Why Does The Garage Floor Grow Lines During The Cold Season?

By George Kerstainzer

It's that time of the year again. The icicles start appearing on the overhangs, snow is all over the ground, and you just noticed that your garage floor has a crack going down the center that's about the size of the San Andreas fault. Why does this always seem to happen in the winter, do you ask?

A Concrete Garage Floor Will Absorb Any Liquid

Your concrete garage floor acts like a very, very slow sponge. Any liquid that comes in contact with it will be soaked up, albeit slowly. Those of us who have changed their own oil know this as the smallest bit of motor oil will create a tiny, but permanent stain. All concrete garage floors are the same, so you're not alone here, either. Any garage flooring that has no cover will absorb water as well. Water doesn't sound very threatening, I know, as it would be a clear stain, right? Unfortunately, when the temperature gets low enough, water does something that many other chemicals don't do...

A Frigid Saboteur

Water, of course, freezes. Most people know that things usually contract as they become colder, and while water is no exception, it also becomes solid. No, ice itself is not stronger than concrete, but tiny pieces of solid ice peppered within the concrete will add solidness where it's not supposed to be. This will result in a concrete garage floor that exhibits unusual rigidity. This can be a very destructive thing as the concrete contracts, which is what it will do as it gets cold.

Moisture Is Very Tenacious

Your first thought will be to always make sure the garage door is closed. That won't always help, though. Humidity is also in the air, and will find ways to seep in to the garage floor, no matter how well sealed it is. There is no such things as a waterproof garage (is there?), so every garage floor can be compromised by moisture, no matter how protected they seem. Moisture will also get to the concrete from the ground, on the underneath and the sides, but that largely depends on the area you are in, how often it rains, and if water tends to stand against the garage, as well as the height of your area's water table.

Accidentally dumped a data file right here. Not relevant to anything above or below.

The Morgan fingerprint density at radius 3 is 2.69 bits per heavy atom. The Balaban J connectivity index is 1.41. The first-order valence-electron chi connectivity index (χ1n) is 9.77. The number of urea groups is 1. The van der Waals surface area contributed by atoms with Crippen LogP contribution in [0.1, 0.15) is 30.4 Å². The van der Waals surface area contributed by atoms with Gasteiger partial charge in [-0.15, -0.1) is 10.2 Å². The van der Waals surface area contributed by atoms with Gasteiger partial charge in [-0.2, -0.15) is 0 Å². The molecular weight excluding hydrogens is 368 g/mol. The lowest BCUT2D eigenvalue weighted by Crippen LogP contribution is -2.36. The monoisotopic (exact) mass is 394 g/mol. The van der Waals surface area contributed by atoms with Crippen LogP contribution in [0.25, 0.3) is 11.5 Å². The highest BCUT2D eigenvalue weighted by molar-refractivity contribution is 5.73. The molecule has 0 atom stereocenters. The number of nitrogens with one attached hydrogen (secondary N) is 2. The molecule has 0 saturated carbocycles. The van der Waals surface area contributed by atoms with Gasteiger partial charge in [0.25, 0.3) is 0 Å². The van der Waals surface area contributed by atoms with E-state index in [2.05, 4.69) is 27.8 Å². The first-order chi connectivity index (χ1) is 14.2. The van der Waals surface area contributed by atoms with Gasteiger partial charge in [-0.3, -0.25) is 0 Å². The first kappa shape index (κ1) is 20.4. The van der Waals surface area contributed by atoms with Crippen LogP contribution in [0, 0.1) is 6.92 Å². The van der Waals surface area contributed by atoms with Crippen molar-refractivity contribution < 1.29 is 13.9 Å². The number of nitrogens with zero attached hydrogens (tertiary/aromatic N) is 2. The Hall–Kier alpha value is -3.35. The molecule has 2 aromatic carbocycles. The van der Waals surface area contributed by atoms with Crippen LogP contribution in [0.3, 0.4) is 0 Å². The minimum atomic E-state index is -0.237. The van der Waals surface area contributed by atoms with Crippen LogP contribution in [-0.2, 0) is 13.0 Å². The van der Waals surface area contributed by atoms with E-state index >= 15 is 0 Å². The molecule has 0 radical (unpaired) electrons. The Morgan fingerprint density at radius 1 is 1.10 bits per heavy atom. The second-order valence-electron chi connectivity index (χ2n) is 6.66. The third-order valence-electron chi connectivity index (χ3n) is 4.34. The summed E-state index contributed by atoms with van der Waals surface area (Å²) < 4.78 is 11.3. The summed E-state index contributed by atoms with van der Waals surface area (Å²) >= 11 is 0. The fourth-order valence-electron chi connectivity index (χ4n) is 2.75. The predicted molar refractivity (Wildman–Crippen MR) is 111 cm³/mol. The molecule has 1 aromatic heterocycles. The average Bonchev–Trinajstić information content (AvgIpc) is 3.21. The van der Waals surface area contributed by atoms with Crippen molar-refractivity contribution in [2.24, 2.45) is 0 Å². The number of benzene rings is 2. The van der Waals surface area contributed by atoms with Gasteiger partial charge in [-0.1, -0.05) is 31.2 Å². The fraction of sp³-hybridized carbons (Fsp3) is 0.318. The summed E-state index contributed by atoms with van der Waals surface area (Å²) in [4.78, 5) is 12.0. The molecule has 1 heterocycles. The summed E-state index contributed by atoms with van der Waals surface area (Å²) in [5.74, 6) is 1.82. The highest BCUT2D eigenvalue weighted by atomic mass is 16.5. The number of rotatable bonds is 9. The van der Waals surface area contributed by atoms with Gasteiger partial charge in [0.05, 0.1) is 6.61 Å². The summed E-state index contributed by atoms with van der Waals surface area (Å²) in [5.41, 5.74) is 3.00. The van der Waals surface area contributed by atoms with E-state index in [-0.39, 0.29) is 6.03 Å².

A Garage Floor Covering Can Prevent This!

Garage floor coverings, such as tiles, mats, and the like, definitely help protect your concrete, and can play a large part in the fight against cracks and lines. You can't do much about any of the moisture that comes from the earth itself but, honestly, that's normally a very small part of the equation. The majority of the moisture will be from the air itself. The only time ground moisture really comes into effect is when you're considering an epoxy garage floor coating as they can easily be damaged by pretty much any moisture coming from underneath, even though it is the best solution against water from above. Using a garage floor covering instead can be helpful since they will be there to absorb any moisture that they don't deflect.

Will A Garage Floor Covering Help If I'm Absolutely Positive That Moisture Wasn't To Blame?

Yes, it sure will. Aside from the sun heating it from above, which isn't very likely if your garage is kept closed up, your garage floor's main source of warmth comes from underneath. With a covering or coating of any kind, this warmth will be retained far more effectively, and keeping your garage floor warmer means keeping it from contracting, and hopefully cracking. - 29952

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